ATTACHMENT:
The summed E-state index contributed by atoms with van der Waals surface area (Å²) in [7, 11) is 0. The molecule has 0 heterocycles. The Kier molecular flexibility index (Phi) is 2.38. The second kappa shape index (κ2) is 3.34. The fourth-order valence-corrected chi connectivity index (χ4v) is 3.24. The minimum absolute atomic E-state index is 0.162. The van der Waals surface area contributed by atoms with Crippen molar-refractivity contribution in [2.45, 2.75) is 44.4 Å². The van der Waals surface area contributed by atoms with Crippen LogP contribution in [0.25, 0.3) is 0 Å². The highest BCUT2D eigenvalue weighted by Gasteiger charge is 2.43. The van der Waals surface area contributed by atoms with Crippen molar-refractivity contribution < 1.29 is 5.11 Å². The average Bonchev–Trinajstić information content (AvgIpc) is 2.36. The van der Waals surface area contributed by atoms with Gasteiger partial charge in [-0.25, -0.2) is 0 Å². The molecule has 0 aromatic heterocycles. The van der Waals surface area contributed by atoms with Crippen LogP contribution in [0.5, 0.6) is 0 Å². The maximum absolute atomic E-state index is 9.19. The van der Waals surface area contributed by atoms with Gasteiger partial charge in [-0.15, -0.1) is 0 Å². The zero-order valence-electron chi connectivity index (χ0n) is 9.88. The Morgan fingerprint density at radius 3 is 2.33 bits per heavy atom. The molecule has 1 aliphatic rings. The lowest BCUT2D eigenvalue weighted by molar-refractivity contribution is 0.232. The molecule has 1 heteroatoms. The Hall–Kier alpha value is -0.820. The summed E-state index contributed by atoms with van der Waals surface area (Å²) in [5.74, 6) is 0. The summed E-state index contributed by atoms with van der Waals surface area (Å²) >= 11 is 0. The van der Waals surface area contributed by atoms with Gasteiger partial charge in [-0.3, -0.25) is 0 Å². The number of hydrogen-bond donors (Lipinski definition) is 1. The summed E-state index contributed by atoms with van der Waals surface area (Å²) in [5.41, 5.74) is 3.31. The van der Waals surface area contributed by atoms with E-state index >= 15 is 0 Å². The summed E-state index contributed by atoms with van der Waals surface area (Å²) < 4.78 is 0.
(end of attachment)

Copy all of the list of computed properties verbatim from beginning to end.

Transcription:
The summed E-state index contributed by atoms with van der Waals surface area (Å²) in [7, 11) is 0. The molecule has 0 heterocycles. The Kier molecular flexibility index (Phi) is 2.38. The second kappa shape index (κ2) is 3.34. The fourth-order valence-corrected chi connectivity index (χ4v) is 3.24. The minimum absolute atomic E-state index is 0.162. The van der Waals surface area contributed by atoms with Crippen molar-refractivity contribution in [2.45, 2.75) is 44.4 Å². The van der Waals surface area contributed by atoms with Crippen LogP contribution in [0.25, 0.3) is 0 Å². The highest BCUT2D eigenvalue weighted by Gasteiger charge is 2.43. The van der Waals surface area contributed by atoms with Crippen molar-refractivity contribution < 1.29 is 5.11 Å². The average Bonchev–Trinajstić information content (AvgIpc) is 2.36. The van der Waals surface area contributed by atoms with Gasteiger partial charge in [-0.25, -0.2) is 0 Å². The molecule has 0 aromatic heterocycles. The van der Waals surface area contributed by atoms with Crippen LogP contribution in [0.5, 0.6) is 0 Å². The maximum absolute atomic E-state index is 9.19. The van der Waals surface area contributed by atoms with Gasteiger partial charge in [-0.15, -0.1) is 0 Å². The zero-order valence-electron chi connectivity index (χ0n) is 9.88. The Morgan fingerprint density at radius 3 is 2.33 bits per heavy atom. The molecule has 1 aliphatic rings. The lowest BCUT2D eigenvalue weighted by molar-refractivity contribution is 0.232. The molecule has 1 heteroatoms. The Hall–Kier alpha value is -0.820. The summed E-state index contributed by atoms with van der Waals surface area (Å²) in [5.74, 6) is 0. The summed E-state index contributed by atoms with van der Waals surface area (Å²) >= 11 is 0. The van der Waals surface area contributed by atoms with Gasteiger partial charge in [-0.3, -0.25) is 0 Å². The number of hydrogen-bond donors (Lipinski definition) is 1. The summed E-state index contributed by atoms with van der Waals surface area (Å²) in [5.41, 5.74) is 3.31. The van der Waals surface area contributed by atoms with E-state index >= 15 is 0 Å². The summed E-state index contributed by atoms with van der Waals surface area (Å²) < 4.78 is 0.